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Rees Storm

Crafting Our Message: Academic Editing and the Public

The Editors Canada and the Editorial Freelancers Association Academic Editing logos are above the words, "Academic Editing Special Interest Group". Below the words is an image of scattered documents and books.

As populism and funding priorities threaten the existence of post-secondary and research institutions, academic writing persists. So, too, does academic editing.

In early April, I was part of a group of four panelists who converged at the ACES conference in San Diego, California, to talk about the challenges facing academic editing. 

Whether you are an academic editor or an ally, please read on. And definitely consider joining the Academic Editing special interest group (also called the Academic Editing Chapter), a joint collaboration between Editors Canada and the Editorial Freelancers Association (EFA) that connects and supports folks in our line of work!

About the panel

The conference panel (moderated by Mary Hannah Griebel) consisted of Bailey Harrington, Letitia Henville, Akiko Yamagata, and me, Rees Storm. All four of us have been part of the Academic Editing Chapter since its inception. Currently, Bailey, Letitia, and I serve on the leadership team of the chapter. 

Our audience was split between people working as academic editors, people working in an area adjacent to academic editing, and people interested in hearing more about academic editing. 

A bridge to the public

The panel sparked good conversation. Each of us came to academic editing through the ranks of academia but in different ways. Three panelists have PhDs, and I have a master’s. Two edit predominantly in the humanities and two in STEM.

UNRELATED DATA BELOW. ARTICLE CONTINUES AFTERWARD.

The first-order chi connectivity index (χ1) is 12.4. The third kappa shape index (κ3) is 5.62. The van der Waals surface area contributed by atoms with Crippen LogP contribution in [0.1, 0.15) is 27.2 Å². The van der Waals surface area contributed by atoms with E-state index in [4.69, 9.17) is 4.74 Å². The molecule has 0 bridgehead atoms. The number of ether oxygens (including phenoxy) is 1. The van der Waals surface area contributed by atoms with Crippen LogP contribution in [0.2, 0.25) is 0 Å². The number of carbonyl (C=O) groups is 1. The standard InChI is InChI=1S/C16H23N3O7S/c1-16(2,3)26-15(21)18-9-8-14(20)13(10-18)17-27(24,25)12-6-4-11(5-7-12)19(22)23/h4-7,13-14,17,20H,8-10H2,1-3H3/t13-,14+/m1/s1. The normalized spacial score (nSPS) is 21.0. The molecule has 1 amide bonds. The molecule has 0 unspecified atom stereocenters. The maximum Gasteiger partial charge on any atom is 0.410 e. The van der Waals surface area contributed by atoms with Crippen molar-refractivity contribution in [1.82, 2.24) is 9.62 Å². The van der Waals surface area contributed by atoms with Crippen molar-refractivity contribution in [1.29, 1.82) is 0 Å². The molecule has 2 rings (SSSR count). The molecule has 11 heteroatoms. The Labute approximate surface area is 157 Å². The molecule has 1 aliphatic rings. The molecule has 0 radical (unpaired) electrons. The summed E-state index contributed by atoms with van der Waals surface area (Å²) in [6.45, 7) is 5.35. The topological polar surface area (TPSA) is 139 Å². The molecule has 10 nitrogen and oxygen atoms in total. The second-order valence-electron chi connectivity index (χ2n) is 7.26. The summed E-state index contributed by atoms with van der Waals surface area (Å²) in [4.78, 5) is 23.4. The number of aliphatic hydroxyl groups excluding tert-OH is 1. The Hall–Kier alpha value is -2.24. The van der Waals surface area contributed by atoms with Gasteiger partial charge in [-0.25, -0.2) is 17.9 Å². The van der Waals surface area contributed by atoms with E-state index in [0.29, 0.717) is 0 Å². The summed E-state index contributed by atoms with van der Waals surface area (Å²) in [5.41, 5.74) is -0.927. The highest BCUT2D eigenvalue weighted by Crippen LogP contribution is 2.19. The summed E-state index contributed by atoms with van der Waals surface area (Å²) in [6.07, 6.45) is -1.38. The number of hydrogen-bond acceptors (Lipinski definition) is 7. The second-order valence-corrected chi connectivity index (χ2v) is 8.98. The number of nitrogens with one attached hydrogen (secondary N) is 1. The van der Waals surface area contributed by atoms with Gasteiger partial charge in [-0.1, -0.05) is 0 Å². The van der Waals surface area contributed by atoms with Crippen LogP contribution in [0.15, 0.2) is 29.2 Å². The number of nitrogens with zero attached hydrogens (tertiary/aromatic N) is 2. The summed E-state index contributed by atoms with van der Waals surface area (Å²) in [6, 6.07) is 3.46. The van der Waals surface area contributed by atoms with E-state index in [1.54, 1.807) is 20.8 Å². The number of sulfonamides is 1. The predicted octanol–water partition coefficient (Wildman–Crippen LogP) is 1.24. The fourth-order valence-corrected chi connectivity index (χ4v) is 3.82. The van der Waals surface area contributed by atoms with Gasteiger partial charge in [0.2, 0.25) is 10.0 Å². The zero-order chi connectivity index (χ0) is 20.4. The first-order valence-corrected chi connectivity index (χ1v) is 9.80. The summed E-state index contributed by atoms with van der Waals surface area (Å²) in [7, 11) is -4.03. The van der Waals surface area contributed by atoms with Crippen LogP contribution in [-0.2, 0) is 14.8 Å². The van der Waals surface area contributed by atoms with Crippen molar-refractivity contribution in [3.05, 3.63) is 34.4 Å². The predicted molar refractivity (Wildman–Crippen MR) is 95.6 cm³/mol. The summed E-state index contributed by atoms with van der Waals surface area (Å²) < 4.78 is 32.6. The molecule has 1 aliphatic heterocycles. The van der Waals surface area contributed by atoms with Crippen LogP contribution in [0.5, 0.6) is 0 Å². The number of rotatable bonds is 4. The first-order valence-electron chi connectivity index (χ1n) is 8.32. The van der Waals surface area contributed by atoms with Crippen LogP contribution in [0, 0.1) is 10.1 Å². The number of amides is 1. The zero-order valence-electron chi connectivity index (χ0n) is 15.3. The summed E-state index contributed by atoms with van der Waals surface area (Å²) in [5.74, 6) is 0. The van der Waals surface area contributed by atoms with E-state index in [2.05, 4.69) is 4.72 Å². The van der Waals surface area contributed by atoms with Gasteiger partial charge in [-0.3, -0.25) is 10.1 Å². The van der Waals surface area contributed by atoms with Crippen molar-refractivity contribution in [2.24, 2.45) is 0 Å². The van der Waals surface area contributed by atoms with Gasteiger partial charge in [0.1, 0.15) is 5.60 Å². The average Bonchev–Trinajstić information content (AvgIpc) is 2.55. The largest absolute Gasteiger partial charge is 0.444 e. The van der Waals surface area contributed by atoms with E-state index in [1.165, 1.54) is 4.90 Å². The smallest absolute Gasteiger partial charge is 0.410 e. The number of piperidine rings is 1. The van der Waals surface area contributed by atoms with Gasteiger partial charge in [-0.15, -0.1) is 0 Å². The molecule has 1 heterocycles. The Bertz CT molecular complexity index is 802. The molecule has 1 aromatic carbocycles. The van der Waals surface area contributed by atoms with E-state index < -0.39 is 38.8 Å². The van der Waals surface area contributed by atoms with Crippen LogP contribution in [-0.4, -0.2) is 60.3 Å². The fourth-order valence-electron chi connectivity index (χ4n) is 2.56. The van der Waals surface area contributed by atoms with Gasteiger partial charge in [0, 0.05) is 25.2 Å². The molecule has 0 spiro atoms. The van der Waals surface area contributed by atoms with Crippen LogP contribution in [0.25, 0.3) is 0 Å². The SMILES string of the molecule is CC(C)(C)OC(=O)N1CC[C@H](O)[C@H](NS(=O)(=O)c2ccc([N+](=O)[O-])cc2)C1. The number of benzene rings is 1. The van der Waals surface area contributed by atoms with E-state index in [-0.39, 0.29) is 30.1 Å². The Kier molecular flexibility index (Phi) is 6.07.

Yet we’ve all encountered challenges resulting from the changing funding landscape. Now more than ever, there is a need to bridge the gap between the academy and the public. What’s at risk? The public won’t support what it doesn’t understand, and with multitudes of complex problems for humanity to solve, the academic voice is an important one to include. For many, though, academic jargon is a barrier. That is why editing can be key in distilling complex messages into plain language, such as in plain language summaries for scholarly articles. For more information about plain language, check out these previous Editors’ Weekly blog posts.

Many in the room expressed interest in — and passion for — discovering how editors can help translate research, theory and learning into the public sphere and make them accessible to lay audiences.

We also discussed the power of our collective voice. Despite most of us working in isolation from other editors, we are stronger together. We help academic writers craft their messages; is it time for us to be crafting our own message too? How can we, collectively, stake our claim as an indispensable industry? How can we support academia and knowledge acquisition while also helping to bridge the gap to the public, ensuring a clear understanding and appreciation of the work of researchers and academics? And frankly, how do we justify our role and the ROI for academic writers and their institutions who are already having to make increasingly difficult decisions on fund allocation? These are some of the existential questions we face as academic editors.

Learn more

In 2022, Editors Canada and the EFA collaborated to create the Academic Editing Chapter. This special interest group offers support and networking to academic editors. Its launch in September 2022 saw an immediate surge of sign-ups as 400 people joined. Now the roster is over 800. 

We invite you to explore how you can be a part of the collective, part of the bridge, by connecting with the Academic Editing Chapter


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